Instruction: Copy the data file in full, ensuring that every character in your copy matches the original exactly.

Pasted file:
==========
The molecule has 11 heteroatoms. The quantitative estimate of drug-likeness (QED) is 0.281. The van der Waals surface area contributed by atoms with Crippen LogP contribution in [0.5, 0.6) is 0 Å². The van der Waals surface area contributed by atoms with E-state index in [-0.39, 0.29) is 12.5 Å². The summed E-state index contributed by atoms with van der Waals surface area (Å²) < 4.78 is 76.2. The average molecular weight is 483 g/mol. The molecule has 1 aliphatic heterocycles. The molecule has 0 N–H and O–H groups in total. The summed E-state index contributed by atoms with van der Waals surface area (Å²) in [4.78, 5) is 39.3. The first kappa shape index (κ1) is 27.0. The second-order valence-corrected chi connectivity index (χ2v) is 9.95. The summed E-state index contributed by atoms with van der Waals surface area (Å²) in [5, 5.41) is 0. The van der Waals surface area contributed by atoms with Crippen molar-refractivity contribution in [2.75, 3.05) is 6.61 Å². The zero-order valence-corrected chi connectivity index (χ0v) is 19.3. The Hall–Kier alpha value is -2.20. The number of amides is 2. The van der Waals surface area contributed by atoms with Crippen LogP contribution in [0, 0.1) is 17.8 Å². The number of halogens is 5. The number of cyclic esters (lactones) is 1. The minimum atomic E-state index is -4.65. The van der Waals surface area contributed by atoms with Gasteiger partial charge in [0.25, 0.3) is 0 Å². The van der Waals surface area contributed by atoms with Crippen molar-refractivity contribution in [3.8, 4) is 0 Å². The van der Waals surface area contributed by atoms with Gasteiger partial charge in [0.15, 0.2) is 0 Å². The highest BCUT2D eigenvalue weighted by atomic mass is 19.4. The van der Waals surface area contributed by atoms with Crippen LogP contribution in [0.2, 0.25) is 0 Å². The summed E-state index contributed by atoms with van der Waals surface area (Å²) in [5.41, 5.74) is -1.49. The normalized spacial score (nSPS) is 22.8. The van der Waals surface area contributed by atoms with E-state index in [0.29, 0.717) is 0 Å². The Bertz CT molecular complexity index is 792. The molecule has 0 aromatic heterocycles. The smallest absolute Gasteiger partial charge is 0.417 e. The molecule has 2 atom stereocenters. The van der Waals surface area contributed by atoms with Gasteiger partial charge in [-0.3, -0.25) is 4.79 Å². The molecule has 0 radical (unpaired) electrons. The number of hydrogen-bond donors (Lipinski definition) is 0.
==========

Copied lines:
The molecule has 11 heteroatoms. The quantitative estimate of drug-likeness (QED) is 0.281. The van der Waals surface area contributed by atoms with Crippen LogP contribution in [0.5, 0.6) is 0 Å². The van der Waals surface area contributed by atoms with E-state index in [-0.39, 0.29) is 12.5 Å². The summed E-state index contributed by atoms with van der Waals surface area (Å²) < 4.78 is 76.2. The average molecular weight is 483 g/mol. The molecule has 1 aliphatic heterocycles. The molecule has 0 N–H and O–H groups in total. The summed E-state index contributed by atoms with van der Waals surface area (Å²) in [4.78, 5) is 39.3. The first kappa shape index (κ1) is 27.0. The second-order valence-corrected chi connectivity index (χ2v) is 9.95. The summed E-state index contributed by atoms with van der Waals surface area (Å²) in [5, 5.41) is 0. The van der Waals surface area contributed by atoms with Crippen molar-refractivity contribution in [2.75, 3.05) is 6.61 Å². The zero-order valence-corrected chi connectivity index (χ0v) is 19.3. The Hall–Kier alpha value is -2.20. The number of amides is 2. The van der Waals surface area contributed by atoms with Crippen LogP contribution in [0, 0.1) is 17.8 Å². The number of halogens is 5. The number of cyclic esters (lactones) is 1. The minimum atomic E-state index is -4.65. The van der Waals surface area contributed by atoms with Gasteiger partial charge in [0.25, 0.3) is 0 Å². The van der Waals surface area contributed by atoms with Crippen molar-refractivity contribution in [3.8, 4) is 0 Å². The van der Waals surface area contributed by atoms with Gasteiger partial charge in [0.15, 0.2) is 0 Å². The highest BCUT2D eigenvalue weighted by atomic mass is 19.4. The van der Waals surface area contributed by atoms with Crippen LogP contribution in [0.2, 0.25) is 0 Å². The summed E-state index contributed by atoms with van der Waals surface area (Å²) in [5.41, 5.74) is -1.49. The normalized spacial score (nSPS) is 22.8. The van der Waals surface area contributed by atoms with E-state index in [0.29, 0.717) is 0 Å². The Bertz CT molecular complexity index is 792. The molecule has 0 aromatic heterocycles. The smallest absolute Gasteiger partial charge is 0.417 e. The molecule has 2 atom stereocenters. The van der Waals surface area contributed by atoms with Gasteiger partial charge in [-0.3, -0.25) is 4.79 Å². The molecule has 0 radical (unpaired) electrons. The number of hydrogen-bond donors (Lipinski definition) is 0.